Your Excellency Honourable William RUTO;
Deputy President of the Republic of Kenya;
Honourable Fellow Ministers;
Your Excellencies Ambassadors and Heads of Mission;
Honourable Alhaji Muhammad MUMUNI, Secretary-General of the ACP Group of States; Distinguished Guests;
Ladies and Gentlemen;


First of all, I would like to extend my sincerest gratitude to the Authorities and people of Kenya who, through their combined efforts, have shown us, since our arrival here, exactly what the word “hospitality” means in the Kenyan tradition.

The warm, personalized welcome that every delegation has received, as well as the excellent facilities provided for our meeting, leave no doubt regarding the dual objective: that of ensuring that we have a pleasant stay in Nairobi and that the deliberations of the 99th session of the ACP Council of Ministers take place in conditions conducive to success.On behalf of mycountry, Tanzania, and on the behalf of the ministerial delegations present here today, I wish to sincerely thank the government and people of Kenya and to pay tribute to their senseof hospitality and fellowship.

This sensitive and generous attention on the part of the Kenyan Authorities and people is ever-present despite all the difficulties and constraints that this country must face to ensure the safety of people and property against horrific terrorist acts on a scale rarely seen. Lawless, armed gangs with no particular beliefs are making every effort to ensure that Kenya pays a high price for its determination to take an active part in the process to restore security to the East Africa sub region.

This is an appropriate time and place to pay a rousing tribute to the courage and selflessness of the Kenyan government which continues, with remarkable resilience, to play its frontline role in the war on terrorism and subversive actions designed to destabilize the entire Horn of Africa.

Ladies and Gentlemen,

Kenya’s struggle for peace serves to remind us that the ACP space continues, unfortunately, to be rocked in many regions by conflicts and instability. We have been monitoring with unease and indignation the deterioration of the situation in Central Africa Republic, a sister country which with every passing day seems to be sinking further into the horrors of inter-religious clashes. I am appealing to my Central African brothers and sisters to stop and reflect and understand that these blood baths are not helping anyone and will ultimately lead to the isolation of a country that the world had hit herto considered as peaceful and full of promise.

In other areas like the Sahelo-saharan zone and the Great Lakes Region, periods of calm and the resurgence of violence alternate, constantly reminding us of the extreme fragilityof balanceand the need for all the parties concerned to intensify their efforts to cultivate, through inclusive and meaningful dialogue, lasting political solutions, the guarantee of lasting peace.

Aware now more than ever of the nexus between safety and development, the governments of all the ACP States have placed as key priorities on their programmes the fightagainst insecurity, cross-border crime, terrorism and all illicit trafficking – all of them scourges that are destroying our countries and regions and constitute a permanent threat to economic development and social progress.

Today’s news is largely dominated by the distress caused in various places by armed groups and gangs which detonate bombs in public places, kidnap, imprisonand massacre innocent people, foster hatred and intolerance, and all in the name of ideologies which only find these cowardly and shameful means of expression.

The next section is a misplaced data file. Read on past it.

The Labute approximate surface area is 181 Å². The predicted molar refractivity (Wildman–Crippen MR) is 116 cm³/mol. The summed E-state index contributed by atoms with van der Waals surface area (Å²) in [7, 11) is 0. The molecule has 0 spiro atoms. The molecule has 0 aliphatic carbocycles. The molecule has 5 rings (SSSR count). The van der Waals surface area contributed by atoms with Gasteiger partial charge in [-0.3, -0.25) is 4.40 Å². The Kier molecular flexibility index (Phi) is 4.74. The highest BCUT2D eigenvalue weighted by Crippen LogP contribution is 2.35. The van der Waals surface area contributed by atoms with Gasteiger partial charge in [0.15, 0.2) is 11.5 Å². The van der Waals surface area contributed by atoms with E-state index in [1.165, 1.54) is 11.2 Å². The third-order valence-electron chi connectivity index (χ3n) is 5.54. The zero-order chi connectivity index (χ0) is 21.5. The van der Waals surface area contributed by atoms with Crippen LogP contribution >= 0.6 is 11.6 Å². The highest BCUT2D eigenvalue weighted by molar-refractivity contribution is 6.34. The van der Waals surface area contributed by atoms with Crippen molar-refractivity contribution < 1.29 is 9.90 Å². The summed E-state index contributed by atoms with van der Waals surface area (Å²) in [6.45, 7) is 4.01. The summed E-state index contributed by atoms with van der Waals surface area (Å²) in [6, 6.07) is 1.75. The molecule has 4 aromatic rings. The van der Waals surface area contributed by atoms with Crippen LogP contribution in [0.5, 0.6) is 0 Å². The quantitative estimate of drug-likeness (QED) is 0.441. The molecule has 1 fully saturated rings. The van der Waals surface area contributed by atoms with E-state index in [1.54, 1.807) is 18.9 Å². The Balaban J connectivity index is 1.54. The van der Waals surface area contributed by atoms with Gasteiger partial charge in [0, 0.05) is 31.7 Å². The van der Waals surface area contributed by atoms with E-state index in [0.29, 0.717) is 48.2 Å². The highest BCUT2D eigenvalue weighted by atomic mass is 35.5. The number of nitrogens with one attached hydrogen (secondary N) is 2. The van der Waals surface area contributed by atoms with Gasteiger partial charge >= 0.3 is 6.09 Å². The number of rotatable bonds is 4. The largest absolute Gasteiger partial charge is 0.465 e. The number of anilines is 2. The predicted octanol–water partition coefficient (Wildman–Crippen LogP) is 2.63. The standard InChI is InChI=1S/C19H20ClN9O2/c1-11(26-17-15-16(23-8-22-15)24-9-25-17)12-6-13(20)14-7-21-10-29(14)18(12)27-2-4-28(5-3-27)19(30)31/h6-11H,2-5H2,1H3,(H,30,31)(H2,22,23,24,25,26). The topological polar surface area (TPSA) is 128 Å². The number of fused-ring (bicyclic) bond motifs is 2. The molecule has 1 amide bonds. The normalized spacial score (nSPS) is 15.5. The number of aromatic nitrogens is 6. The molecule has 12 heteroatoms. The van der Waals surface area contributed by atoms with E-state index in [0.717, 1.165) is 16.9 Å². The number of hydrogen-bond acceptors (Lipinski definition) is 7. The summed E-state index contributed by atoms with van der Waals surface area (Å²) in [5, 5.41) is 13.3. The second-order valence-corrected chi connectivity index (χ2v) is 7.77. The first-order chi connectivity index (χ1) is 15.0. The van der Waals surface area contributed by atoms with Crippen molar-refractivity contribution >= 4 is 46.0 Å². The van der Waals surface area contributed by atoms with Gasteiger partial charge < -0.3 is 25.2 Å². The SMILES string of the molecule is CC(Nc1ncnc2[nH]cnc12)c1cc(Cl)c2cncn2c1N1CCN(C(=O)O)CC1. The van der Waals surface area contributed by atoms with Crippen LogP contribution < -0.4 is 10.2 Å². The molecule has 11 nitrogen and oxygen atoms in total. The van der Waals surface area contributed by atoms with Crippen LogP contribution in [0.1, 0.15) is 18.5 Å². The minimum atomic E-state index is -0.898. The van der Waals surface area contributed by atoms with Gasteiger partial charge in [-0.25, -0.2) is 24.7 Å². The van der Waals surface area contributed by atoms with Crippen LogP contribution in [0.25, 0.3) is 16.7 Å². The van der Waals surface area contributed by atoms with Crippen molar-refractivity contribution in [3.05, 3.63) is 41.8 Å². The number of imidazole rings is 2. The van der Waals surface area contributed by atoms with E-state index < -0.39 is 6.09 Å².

We all know that no religion in the world justifies or condones such horrors and atrocities. No one fooled and we all understand that the only aim of all this violence is to disturb the established order and to destabilise our countries and regions to better entrench cross-border crime.

As politicians, it is our duty to thwart all these attempts to destabilize conducted by terrorist groups, criminal organizations and narco-traffickers; we can achieve this by combining our programmes to combat these scourges through close cooperationamong our States and regions.

As politicians, we also need to engage more resolutely, with the help of our partners, in implementing our development programmes for the welfare of our populations, because it is this factor that will foster social cohesion. It is also the factor that will convince our fellow citizens that their countries can offer them what they are tempted to seek elsewhere, to the point of risking theirlivesin desperate sea voyages.

Of course, I am alluding here to the thorny issue of migration, which remains one of the major challenges that we are striving to tackle in the framework of our partnership with the European Union. The ongoing ACP-EU dialogue on migration and development aims specifically to ensure that the two sides understand each other on concrete and harmonious policies and actions, capable of promoting the positive impact of migratory movements on development, with strict adherence to legality, dignity and human rights.

Ladies and Gentlemen,

During this 99th session of the ACP Council of Ministers and the 39th session of the ACP-EU Council of Ministers, we will have the opportunity to take stock of some of the main aspects of the ACP-EU partnership.

We will take stock of the negotiations on theEconomic Partnership Agreements (EPA) to ascertain the stage reached in the various regional configurations and assess the prospects available in this sphere. Let me recall in this regard that for several years now these negotiations have been among our primary concerns. The ACP side is working with a positive momentum and striving to conclude the negotiations and effectively implement those Agreements that have already been concluded.